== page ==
WP5. Analysis of the governance of small farmer organization and food chains
The multiple initiatives launched in the 2014 International Year of Family Farming (IYFF) demonstrated the importance of governance to the future sustainability of small farms around the world and identified a need to develop innovative types of research and extension that put farmers at the centre. The aim of WP5 is to identify and assess, based on the insights gained from the reference regions in WP3 and WP4, those governance frameworks that influence, positively or negatively, the contribution of small farms and related small businesses to FNS. We will pay particular attention to the access of small farms and small food businesses to public programmes, the regulation and functioning of local food systems, chains and networks, the adoption of private standards, the access to national and global food chains, and the impact of gender-focused interventions.WP5 will derive a set of representative governance frameworks allowing small farms and small food businesses to contribute to FNS. The outcomes of this WP will support the WP6 analysis.
WP Leader: The James Hutton Institute (JHI)
WP6. Enabling conditions for small farms and small food businesses
In WP6, we will identify the types of tools and mechanisms that are most appropriate for maintaining and enhancing the contribution of small farms to sustainable FNS. The guiding question is: How can small farms and other small food businesses be enabled to capitalize on their distinctive assets and particular efficiencies, and contribute to sustainable FNS? In order to address this question, the empirical evidence on livelihood strategies and small business development pathways identified in WP3 will be re examined, differentiating between the key types of small farms and small food businesses present in the reference regions. The role of supporting frameworks and governance arrangements, as identified in WP5, as well as challenges and future strategies as selected in WP4, will ground this analysis. The recommendations will be designed to be mainstreamed at relevant levels (e.g. regional, national, EU), and will feed into the ongoing implementation of the reformed CAP, the activities of the European Innovation Partnership for Agricultural Productivity and Sustainability (EIP-AGRI) and the European Network for Rural Development (ENRD). They will also be targeted at the EU Strategy for International Cooperation in Research and Innovation, thus facilitating the further development of the Europe-Africa dialogue. This WP will include the elaboration and practice-testing of an operational framework for guiding decision-makers in the choice of appropriate support instruments, and outline the related evaluation and learning arrangements.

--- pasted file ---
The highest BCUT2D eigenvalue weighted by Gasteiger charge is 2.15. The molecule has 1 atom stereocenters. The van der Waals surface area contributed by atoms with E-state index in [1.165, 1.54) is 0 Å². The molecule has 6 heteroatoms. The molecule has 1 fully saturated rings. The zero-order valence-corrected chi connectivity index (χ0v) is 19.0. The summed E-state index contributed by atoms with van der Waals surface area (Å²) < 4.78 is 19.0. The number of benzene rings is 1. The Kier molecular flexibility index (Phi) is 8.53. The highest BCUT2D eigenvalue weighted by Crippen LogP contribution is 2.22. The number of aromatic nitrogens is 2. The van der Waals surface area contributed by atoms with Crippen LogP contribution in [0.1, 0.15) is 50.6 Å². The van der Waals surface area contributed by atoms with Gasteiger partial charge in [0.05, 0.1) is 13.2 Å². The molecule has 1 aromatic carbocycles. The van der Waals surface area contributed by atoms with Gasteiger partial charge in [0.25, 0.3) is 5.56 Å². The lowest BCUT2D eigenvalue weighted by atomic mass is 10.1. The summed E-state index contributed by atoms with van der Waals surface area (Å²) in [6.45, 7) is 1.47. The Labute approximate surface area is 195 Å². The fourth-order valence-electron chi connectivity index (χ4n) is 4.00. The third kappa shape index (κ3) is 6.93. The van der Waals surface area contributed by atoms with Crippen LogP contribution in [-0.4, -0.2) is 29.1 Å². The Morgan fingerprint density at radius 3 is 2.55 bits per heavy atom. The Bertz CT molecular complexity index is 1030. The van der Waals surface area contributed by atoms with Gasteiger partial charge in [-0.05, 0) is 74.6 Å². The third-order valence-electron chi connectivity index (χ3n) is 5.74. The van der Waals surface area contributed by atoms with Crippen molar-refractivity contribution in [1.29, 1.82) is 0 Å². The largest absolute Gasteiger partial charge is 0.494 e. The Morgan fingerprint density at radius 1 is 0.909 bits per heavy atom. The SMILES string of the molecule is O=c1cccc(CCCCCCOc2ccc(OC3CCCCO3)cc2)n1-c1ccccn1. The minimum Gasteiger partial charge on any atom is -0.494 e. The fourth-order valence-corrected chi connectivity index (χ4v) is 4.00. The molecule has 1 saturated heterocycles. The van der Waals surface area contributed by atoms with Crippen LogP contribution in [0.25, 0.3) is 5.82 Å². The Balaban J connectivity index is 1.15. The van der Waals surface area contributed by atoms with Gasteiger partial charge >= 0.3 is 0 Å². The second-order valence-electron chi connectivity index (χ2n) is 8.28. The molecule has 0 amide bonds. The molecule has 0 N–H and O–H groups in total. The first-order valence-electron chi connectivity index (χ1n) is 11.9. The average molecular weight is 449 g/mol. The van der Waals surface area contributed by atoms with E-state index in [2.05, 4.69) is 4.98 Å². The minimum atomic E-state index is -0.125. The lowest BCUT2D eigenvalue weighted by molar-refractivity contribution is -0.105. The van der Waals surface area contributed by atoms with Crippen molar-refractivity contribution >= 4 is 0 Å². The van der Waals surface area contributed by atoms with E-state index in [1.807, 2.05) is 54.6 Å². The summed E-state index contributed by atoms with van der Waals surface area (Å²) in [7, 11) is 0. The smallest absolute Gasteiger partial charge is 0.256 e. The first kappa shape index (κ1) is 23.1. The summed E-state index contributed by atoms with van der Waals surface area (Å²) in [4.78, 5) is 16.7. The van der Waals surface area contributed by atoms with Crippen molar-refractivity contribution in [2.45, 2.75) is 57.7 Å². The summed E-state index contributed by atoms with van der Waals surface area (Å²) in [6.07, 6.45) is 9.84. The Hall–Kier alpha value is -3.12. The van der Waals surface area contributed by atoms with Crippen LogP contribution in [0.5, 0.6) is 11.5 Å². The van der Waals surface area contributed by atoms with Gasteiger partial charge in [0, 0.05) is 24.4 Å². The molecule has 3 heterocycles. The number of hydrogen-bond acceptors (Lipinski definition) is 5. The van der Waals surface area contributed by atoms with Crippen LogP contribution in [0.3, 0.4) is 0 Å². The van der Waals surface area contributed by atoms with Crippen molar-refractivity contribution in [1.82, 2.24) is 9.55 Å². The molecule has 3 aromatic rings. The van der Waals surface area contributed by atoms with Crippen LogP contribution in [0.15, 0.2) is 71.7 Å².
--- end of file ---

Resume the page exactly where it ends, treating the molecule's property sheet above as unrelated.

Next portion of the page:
WP Leader: Highclere Consulting S.R.L Romania
WP7. Communication and joint learning
One of the five objectives and a clear priority for SALSA is to strengthen the voice of small farms in the global debate on FNS. WP7 will support all other WPs in enabling and fostering effective communication and joint learning at different levels related to the role of small farms and other small food businesses in FNS. We will, in particular, initiate and enable a Community of Practice (CoP), a multi-stakeholder learning platform to consult, validate and progress the research and enrich the knowledge base on relevant questions. We will use FAO’s well-established TECA online communication and learning platform for SALSA-related communications. TECA will simultaneously be developed further by making project-related findings available. European and African level networks and platforms that we will use include ENRD, ELARD, EIP AGRI, YPARD and PAEPARD. WP7 will be in charge of starting and coordinating all interactions with external stakeholders, in close collaboration with WP leaders and the consortium members responsible for each relevant task, in each of the reference regions. It will also ensure that the research results obtained in SALSA will be disseminated through relevant forums. The interaction with small farmers, rural entrepreneurs engaged in the food sector and their representatives will play an important role throughout the project. The WP7 will also establish an international Expert Stakeholder Panel (ESP) bringing together 12-15 experts and key stakeholders active and/or potentially relevant in small farms and FNS, which will facilitate new links between organizations as well as the organization of a suite of expert consultations, e-conferences and workshops. WP7 will also be responsible for the project website, the planning and organization of a series of moderated e-conferences, and the planning and organization of the final SALSA Conference.
WP Leader: Food and Agriculture Organization of the United Nations, Research and Extension Unit (FAO/DDNR)
WP8. Project management and coordination
The goal of WP8 is to secure a balanced and fruitful development of the project. Focus will be on an efficient internal communication and coordination, so that the productive cooperation with external stakeholders will also function. WP8 will be responsible for the administration, coordination and facilitation of all activities. It will also be responsible for securing a well-functioning communication flow with the European Commission. The coordination team will support all WP leaders and co-leaders in the planning and implementation of individual WPs, and ensure the coherence and consistency of the work to be carried out. WP8 is also responsible for coordinating the publication of SALSA outputs, managing information on a dedicated SALSA website, and securing common procedures, for example publication standards and copyright and data controls.
WP Leader: Universidade de Évora (U Évora)
© Filipe Barroso (Heading Photo)